Your startup budget will show monthly projections for the first year.

Don’t think of the budget as a corporate budget, but as a personal budget. You are the one. You are more like a homeowner than a business owner at startup and you’re process should be kept just as simple. However the numbers will be bigger because you will have a larger cash flow in and out of the budget.

Your investors include yourself, your volunteers and contractors and your fellow indie entrepreneurs (if any) and your capital investment includes all six of the capitals I’ve discussed in an earlier class.

I’m expecting your company’s projected profit will knock people’s socks off because you will be following my SSP business model. Huge profit (net gain) distributed as income.

There will be no payroll and your fellow indie entrepreneurs will be working for ROI (return on investment), not pay. Compensation will be based on net gain after expenses for you and your people.

Thus you will reveal how the SSP model reduces up-front financial costs (especially at startup) and puts a real value on human capital. People will show up on your budget as assets, not liabilities!

From your startup budget you can increase your projected numbers exponentially over three years as the company grows and its people with it.

Again, it’s speculative. Long-term projections based on strategic and marketing plans.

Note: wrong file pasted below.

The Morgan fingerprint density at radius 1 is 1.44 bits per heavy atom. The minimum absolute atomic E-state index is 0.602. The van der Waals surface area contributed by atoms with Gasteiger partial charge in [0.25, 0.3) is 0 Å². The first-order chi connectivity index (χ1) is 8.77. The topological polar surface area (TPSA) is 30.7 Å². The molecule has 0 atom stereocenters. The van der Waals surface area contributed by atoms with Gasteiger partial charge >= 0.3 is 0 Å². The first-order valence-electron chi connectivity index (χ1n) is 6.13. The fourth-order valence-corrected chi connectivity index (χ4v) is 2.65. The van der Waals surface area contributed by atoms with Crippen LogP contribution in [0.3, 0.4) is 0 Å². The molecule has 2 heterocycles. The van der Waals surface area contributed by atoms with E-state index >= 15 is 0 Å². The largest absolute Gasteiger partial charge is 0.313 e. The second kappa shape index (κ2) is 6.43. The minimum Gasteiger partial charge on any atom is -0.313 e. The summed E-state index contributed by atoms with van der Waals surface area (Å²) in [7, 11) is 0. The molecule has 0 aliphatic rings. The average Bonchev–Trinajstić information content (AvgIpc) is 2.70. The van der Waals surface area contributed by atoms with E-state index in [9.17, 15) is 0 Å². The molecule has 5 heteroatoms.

Startup Costs Worksheet Depends on Scope

Startup costs begin before you open the doors and will continue for at least the first year. Once established, costs should go down per unit and profits will go up for everyone in your organization.

Costs usually include payroll but if you are working solo then your only human capital cost will be for outside services.

If you are starting up with other indie entrepreneurs on your team, they will be listed as assets, not liabilities.

You should explain why there is no payroll.

Your financial costs will also depend on the scope of your startup. In my case, the Company of Ones is an ambitious project that has required more than $10,000 in cash and at least twice that value in human capital. And I’m still not ready to launch.

At the other end of the scale, you may be starting up from home and your financial needs may only be in the hundreds. Still, you might seek financial capital to broaden your reach regardless of your starting level.

If you are providing services, your startup costs will be lower than if you are developing a retail or manufacturing business.